It is certainly a sad commentary on the state of our culture when the number of childhood eating disorders increases rather than decreases. A recent study published in the December issue of Pediatrics reports that the number of hospitalizations of children due to eating disorders has increased dramatically over the past decade. The study states that the number of children who are hospitalized under the age of 12 due to eating disorders has increased by 119 percent between 1999 and 2006, and also there has been a dramatic rise in young men and boys who suffer from eating disorders. While it is unclear what causes these eating disorders, there are several factors that are likely to affect the occurrence of these disorders.
I myself do not have young children, but I do have family members with kids. This news is especially taxing because it proves that even if parents limit what their children see, there is still a chance of adverse side effects. Ads, television, and movies are partly to blame for the unrealistic image that is forced on children as they grow and develop, as does diet. With fatty foods being pumped into children, there is a likelihood that more and more children will become overweight, which can then in turn lead to dangerous eating disorders that a child develops in order to possibly remedy the weight issues.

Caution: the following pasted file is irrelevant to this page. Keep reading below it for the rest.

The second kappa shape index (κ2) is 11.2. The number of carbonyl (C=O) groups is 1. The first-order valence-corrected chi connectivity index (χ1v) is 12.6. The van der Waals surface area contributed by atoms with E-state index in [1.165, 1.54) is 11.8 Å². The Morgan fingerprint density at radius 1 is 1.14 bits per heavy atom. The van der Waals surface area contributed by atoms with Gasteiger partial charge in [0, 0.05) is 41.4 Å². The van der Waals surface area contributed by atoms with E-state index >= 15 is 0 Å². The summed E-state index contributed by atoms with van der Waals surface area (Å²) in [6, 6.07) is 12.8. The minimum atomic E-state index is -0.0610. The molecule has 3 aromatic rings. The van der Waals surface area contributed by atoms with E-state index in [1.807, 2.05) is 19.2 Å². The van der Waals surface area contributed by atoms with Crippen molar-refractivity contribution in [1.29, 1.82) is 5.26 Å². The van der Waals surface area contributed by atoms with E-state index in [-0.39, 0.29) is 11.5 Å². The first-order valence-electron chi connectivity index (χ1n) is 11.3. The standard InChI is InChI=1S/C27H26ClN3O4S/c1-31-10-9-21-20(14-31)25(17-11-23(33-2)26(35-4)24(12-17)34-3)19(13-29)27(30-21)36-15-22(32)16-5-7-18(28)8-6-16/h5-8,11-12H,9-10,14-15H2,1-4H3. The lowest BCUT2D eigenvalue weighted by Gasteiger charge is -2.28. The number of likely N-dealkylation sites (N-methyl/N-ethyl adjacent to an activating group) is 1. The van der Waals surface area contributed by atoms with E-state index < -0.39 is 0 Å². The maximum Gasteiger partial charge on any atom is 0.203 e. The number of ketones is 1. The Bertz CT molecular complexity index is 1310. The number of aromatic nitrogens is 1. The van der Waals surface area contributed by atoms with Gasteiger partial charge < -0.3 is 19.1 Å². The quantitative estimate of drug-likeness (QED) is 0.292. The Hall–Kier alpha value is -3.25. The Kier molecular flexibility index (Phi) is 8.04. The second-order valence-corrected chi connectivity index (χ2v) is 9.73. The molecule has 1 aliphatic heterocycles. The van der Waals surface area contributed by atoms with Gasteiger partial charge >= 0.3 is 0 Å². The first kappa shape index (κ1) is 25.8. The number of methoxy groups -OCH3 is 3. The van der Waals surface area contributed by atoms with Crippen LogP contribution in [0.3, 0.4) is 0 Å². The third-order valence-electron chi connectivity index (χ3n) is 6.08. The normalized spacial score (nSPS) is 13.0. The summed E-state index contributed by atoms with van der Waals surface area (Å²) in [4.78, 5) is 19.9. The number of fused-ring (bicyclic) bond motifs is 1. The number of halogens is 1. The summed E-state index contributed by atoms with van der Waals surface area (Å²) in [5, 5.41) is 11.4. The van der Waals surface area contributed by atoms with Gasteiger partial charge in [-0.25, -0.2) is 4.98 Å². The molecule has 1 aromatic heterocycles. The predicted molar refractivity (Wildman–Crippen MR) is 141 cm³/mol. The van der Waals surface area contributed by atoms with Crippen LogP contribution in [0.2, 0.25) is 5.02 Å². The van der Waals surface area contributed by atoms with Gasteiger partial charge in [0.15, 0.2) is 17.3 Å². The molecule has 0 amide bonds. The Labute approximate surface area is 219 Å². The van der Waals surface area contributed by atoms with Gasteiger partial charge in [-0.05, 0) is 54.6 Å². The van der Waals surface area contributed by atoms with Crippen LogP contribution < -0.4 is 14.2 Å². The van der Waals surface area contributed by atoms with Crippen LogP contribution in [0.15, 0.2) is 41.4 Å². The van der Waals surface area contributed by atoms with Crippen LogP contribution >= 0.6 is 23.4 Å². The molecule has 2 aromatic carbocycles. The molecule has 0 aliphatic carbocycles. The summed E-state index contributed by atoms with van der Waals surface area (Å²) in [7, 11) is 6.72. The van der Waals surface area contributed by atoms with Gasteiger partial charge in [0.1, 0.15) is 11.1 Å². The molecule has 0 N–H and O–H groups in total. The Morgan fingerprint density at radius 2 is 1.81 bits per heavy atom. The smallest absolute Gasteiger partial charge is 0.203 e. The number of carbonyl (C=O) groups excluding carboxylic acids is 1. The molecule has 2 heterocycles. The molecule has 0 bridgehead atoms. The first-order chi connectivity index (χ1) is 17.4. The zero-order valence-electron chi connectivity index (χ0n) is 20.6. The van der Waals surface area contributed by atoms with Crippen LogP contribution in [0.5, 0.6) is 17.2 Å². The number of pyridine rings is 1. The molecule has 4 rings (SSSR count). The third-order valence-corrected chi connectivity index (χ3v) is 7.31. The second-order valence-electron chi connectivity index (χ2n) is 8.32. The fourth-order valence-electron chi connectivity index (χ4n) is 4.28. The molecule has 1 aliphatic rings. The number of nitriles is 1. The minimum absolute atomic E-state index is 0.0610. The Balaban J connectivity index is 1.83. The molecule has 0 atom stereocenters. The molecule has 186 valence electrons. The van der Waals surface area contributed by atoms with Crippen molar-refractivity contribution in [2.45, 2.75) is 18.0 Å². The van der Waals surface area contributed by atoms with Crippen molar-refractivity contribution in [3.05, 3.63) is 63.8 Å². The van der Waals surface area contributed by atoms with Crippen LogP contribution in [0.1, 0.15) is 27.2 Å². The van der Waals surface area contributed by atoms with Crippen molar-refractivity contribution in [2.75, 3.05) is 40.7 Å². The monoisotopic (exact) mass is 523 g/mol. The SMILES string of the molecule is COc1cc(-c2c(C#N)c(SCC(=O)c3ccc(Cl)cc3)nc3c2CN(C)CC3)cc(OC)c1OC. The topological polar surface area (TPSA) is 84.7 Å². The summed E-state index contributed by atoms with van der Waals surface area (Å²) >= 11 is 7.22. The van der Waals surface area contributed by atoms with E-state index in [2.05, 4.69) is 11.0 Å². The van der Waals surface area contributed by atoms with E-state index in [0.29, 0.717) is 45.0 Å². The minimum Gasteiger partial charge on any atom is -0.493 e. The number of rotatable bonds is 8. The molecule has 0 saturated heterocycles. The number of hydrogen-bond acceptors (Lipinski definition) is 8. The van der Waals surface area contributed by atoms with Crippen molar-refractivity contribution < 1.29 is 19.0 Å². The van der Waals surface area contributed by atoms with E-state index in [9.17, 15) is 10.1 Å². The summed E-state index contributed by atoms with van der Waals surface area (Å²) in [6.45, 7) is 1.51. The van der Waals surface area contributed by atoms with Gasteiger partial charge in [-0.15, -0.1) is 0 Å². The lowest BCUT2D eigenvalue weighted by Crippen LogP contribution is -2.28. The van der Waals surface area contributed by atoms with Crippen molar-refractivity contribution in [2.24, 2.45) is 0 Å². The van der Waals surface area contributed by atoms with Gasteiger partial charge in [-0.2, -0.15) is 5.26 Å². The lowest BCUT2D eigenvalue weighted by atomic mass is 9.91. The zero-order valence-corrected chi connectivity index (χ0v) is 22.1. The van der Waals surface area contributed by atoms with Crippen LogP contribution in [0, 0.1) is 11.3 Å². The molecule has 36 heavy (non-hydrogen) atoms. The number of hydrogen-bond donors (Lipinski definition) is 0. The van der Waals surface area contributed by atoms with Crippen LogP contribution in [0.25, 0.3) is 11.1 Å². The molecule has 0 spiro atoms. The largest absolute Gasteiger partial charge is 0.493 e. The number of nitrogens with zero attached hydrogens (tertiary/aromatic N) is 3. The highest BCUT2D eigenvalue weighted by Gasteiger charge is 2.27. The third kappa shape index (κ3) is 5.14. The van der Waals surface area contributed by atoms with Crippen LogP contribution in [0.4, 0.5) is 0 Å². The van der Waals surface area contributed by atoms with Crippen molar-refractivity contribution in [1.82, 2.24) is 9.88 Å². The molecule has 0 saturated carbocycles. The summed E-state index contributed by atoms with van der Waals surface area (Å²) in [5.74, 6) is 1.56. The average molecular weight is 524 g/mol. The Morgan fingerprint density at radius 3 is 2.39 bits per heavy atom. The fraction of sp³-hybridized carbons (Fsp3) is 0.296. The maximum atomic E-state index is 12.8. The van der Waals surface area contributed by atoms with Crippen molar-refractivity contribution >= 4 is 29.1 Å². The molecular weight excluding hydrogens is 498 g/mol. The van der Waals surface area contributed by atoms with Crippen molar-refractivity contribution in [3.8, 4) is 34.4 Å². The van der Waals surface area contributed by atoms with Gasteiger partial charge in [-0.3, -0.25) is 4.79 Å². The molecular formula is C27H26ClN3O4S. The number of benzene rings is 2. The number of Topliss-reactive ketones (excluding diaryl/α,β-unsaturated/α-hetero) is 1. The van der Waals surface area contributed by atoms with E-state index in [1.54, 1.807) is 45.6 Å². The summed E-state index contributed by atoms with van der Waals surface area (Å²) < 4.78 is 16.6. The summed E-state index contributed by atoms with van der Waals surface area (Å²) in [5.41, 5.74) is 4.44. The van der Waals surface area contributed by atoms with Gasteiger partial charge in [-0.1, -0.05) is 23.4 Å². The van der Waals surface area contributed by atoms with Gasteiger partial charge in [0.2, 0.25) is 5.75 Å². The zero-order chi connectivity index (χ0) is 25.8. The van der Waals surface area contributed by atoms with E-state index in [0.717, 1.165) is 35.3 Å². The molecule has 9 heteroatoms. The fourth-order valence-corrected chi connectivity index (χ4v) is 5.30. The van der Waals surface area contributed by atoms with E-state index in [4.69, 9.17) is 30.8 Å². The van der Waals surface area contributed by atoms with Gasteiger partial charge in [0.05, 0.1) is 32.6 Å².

Children’s peers can also be detrimental when it comes to the development of eating disorders. I think that everyone can agree that children have no qualms about pointing out flaws, and this can lead children to develop disorders as well. The study is disturbing also in that it shows children are functioning on a nearly adult level. Many children would not develop an eating disorder if they were being exposed to age-appropriate things and if they were an average child with average skills and knowledge. With children being exposed to adult content, they become more likely to function on a more adult level, which may lead to the development of disorders.
I know that when I have children, I will want to know that they are safe and are being raised in a society that values them as human beings, not by what they look like. This study proves that our society is judgmental and that it no longer values the individual solely for her virtues but rather focuses on faults to a point that even children feel the need to alter themselves.
Jenifer Goodwin, Rate of Eating Disorders in Kids Keeps Rising, www. businessweek.com